BeeIt’s the time of year when spelling exotic words that you’d never use in day-to-day communication is all the rage. The final rounds of the Scripps  Spelling Bee take place, with daily coverage on ESPN.

 

As I wrote in an NCTE Inbox blog post a couple of years ago, the problem is that while spelling has apparently become prime time entertainment, spelling bees still aren't good pedagogy. A  2007 Washington  Post article explains that spelling bees provide limited support to students learning about words and the ways that they work. Sue Ann Gleason, the teacher quoted in the article explains the spelling bees “honor the children who already know how to spell, but they do little to support those who need explicit instruction.”

 

So while the Spelling Bee may get kids and their families interested in spelling for a few days, take a look at the spelling lesson plans and activities on ReadWriteThink for ways to support every student (not just the ones who can spell funny words like weissnichtwo. And check out the calendar entries, lesson plans, and classroom activities below for  more classroom-ready ideas. Have a great week!

 

New Resources

 

From the Calendar 

 

Connecting with Other Teachers


 

If you have feedback or questions about ReadWriteThink, all you have to do is contact us.

 

—Traci Gardner

 

[Photo: Bee by _PaulS_, on Flickr]

El Camion Mexicano, Soho, W1Now that classes are nearly over, it’s that time when I begin reflecting on the year and  deciding which activities I want to be sure to try again next year. I try to think of the resources that surprised me or particularly engaged students.

 

One of my favorites is Cooking Up Descriptive Language: Designing Restaurant Menus. It gave students a chance to compose menus that reflected their family and cultural backgrounds, and they were able to learn more about text design and layout. I’ll definitely try it again, and I’m considering other possibilities for the activity, like using it as a book report alternative by asking students to create a menu for a restaurant that characters in a novel visit (or might visit). It was definitely a keeper!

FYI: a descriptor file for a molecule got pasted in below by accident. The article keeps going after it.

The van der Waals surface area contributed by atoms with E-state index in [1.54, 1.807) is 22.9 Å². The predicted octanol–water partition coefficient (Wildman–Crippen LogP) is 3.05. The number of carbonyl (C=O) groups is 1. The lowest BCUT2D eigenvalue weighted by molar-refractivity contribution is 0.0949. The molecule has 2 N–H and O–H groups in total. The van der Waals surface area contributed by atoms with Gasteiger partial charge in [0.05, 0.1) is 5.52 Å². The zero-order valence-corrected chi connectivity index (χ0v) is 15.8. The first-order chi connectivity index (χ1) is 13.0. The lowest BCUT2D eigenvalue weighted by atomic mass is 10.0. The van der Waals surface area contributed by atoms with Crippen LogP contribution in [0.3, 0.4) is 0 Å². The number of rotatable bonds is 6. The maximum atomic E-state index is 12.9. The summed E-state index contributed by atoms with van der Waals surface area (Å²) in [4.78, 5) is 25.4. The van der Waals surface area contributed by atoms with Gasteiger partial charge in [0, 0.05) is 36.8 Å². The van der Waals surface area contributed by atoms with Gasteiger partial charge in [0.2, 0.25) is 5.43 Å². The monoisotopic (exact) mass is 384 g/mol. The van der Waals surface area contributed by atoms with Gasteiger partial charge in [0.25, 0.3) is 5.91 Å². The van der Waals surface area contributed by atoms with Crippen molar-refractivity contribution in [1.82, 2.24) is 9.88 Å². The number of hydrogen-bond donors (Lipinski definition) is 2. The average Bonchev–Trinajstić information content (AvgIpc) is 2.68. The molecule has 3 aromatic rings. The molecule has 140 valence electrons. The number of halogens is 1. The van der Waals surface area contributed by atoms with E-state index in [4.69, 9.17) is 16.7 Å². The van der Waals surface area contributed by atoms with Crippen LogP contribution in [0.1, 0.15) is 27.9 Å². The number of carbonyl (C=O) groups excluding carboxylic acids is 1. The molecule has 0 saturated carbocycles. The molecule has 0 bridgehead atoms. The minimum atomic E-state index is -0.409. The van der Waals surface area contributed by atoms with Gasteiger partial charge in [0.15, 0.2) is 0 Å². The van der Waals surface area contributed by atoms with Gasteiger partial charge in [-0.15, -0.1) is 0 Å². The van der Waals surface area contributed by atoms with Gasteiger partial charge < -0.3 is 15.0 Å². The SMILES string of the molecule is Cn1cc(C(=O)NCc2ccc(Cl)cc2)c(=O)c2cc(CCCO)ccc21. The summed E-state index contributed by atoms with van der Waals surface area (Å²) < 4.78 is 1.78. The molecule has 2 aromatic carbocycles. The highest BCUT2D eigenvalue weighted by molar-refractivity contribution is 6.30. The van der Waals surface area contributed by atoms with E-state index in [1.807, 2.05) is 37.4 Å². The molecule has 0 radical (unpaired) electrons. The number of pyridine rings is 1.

For more great classroom activities, check out the calendar entries, lesson plans, and classroom activities below for this week. Have a great week!

 

New Resources

  • Share the stories of war,  sacrifice and honor of these heroic women and   men with your students  with this special collection of lessons,   interactives and resources on Honoring Our Military.

  • Help students understand  the science of spring with lessons and activities from Thinkfinity.org,  including The Science of Spring from Science  NetLinks.     

  • Explore the universe with your students. Launch rockets, explore planets and test gravity with lessons and interactive tools.   

  • Make the most of summer. Use the Verizon Thinkfinity resources to kick off a summer of learning for students.

 

From the Calendar 

  • May 22: Mister Rogers’ Neighborhood premiered in 1967. After thinking about TV shows, books, and movies from their childhood, students write about what they remember and revisit how they feel about it at an older age. (For grades 7–12)

  • May 23: Author Scott O'Dell was born on this day. Students select a set of books to read and compare fiction and nonfiction books and discuss their findings as a class. Students can follow up by   writing short stories about the topics they explored.(For grades 5–12)

  • May 24: The Brooklyn Bridge opened on this day in 1883. Students explore the literary concept of point of view by examining a pair of picture books that highlight the controversies surrounding the Brooklyn Bridge. (For grades 5–12)

  • May 25: Ralph Waldo Emerson was born in 1803. Students visit a quotation attributed to Emerson and identify the definition of success. Students then use the Postcard Creator to write a note to a person that they feel is successful. (For grades 7–12)

  • May 26: Sally Ride, first American woman in space, was born in 1951. After exploring information about Sally Ride on the StarKids Who's Who site, students write a letter using the Letter Generator to Dr. Ride. (For grades 3–8)
      
  • May 27: On this day in 1907, Rachel Carson was born. Students learn about Rachel Carson, explore different environmental websites, and write a Diamante Poem about a particular habitat. (For grades 3–12)   

  • Look ahead to next week for lesson plans and activities on  Memorial Day, the National Spelling Bee, the debut of CNN, Jesse James, and Walt Whitman.

 

Connecting with Other Teachers


 

If you have feedback or questions about ReadWriteThink, all you have to do is contact us.

 

 

—Traci Gardner

 

[Photo: El Camion Mexicano, Soho, W1 by Ewan-M, on Flickr]